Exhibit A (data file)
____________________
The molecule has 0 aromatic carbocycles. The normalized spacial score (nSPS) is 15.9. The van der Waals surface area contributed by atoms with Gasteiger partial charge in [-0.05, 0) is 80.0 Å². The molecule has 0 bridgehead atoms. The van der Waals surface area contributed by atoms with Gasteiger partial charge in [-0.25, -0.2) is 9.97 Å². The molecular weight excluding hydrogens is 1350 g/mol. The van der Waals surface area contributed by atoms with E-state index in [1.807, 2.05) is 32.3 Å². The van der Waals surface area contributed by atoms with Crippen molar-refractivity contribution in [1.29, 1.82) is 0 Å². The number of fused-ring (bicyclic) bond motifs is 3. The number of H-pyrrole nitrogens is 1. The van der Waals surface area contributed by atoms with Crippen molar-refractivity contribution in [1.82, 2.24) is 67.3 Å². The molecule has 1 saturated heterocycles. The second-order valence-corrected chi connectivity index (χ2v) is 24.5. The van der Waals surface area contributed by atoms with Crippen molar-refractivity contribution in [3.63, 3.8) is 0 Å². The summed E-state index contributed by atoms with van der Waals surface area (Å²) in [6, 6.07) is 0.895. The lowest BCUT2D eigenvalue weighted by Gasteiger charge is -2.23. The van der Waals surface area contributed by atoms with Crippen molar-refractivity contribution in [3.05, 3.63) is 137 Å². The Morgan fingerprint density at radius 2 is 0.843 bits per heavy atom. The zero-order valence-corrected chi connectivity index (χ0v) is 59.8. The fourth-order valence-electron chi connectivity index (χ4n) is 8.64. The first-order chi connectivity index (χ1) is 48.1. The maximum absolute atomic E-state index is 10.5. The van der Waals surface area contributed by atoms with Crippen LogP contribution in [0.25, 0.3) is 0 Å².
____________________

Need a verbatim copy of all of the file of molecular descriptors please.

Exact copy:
The molecule has 0 aromatic carbocycles. The normalized spacial score (nSPS) is 15.9. The van der Waals surface area contributed by atoms with Gasteiger partial charge in [-0.05, 0) is 80.0 Å². The molecule has 0 bridgehead atoms. The van der Waals surface area contributed by atoms with Gasteiger partial charge in [-0.25, -0.2) is 9.97 Å². The molecular weight excluding hydrogens is 1350 g/mol. The van der Waals surface area contributed by atoms with E-state index in [1.807, 2.05) is 32.3 Å². The van der Waals surface area contributed by atoms with Crippen molar-refractivity contribution in [1.29, 1.82) is 0 Å². The number of fused-ring (bicyclic) bond motifs is 3. The number of H-pyrrole nitrogens is 1. The van der Waals surface area contributed by atoms with Crippen molar-refractivity contribution in [1.82, 2.24) is 67.3 Å². The molecule has 1 saturated heterocycles. The second-order valence-corrected chi connectivity index (χ2v) is 24.5. The van der Waals surface area contributed by atoms with Crippen molar-refractivity contribution in [3.63, 3.8) is 0 Å². The summed E-state index contributed by atoms with van der Waals surface area (Å²) in [6, 6.07) is 0.895. The lowest BCUT2D eigenvalue weighted by Gasteiger charge is -2.23. The van der Waals surface area contributed by atoms with Crippen molar-refractivity contribution in [3.05, 3.63) is 137 Å². The Morgan fingerprint density at radius 2 is 0.843 bits per heavy atom. The zero-order valence-corrected chi connectivity index (χ0v) is 59.8. The fourth-order valence-electron chi connectivity index (χ4n) is 8.64. The first-order chi connectivity index (χ1) is 48.1. The maximum absolute atomic E-state index is 10.5. The van der Waals surface area contributed by atoms with Crippen LogP contribution in [0.25, 0.3) is 0 Å².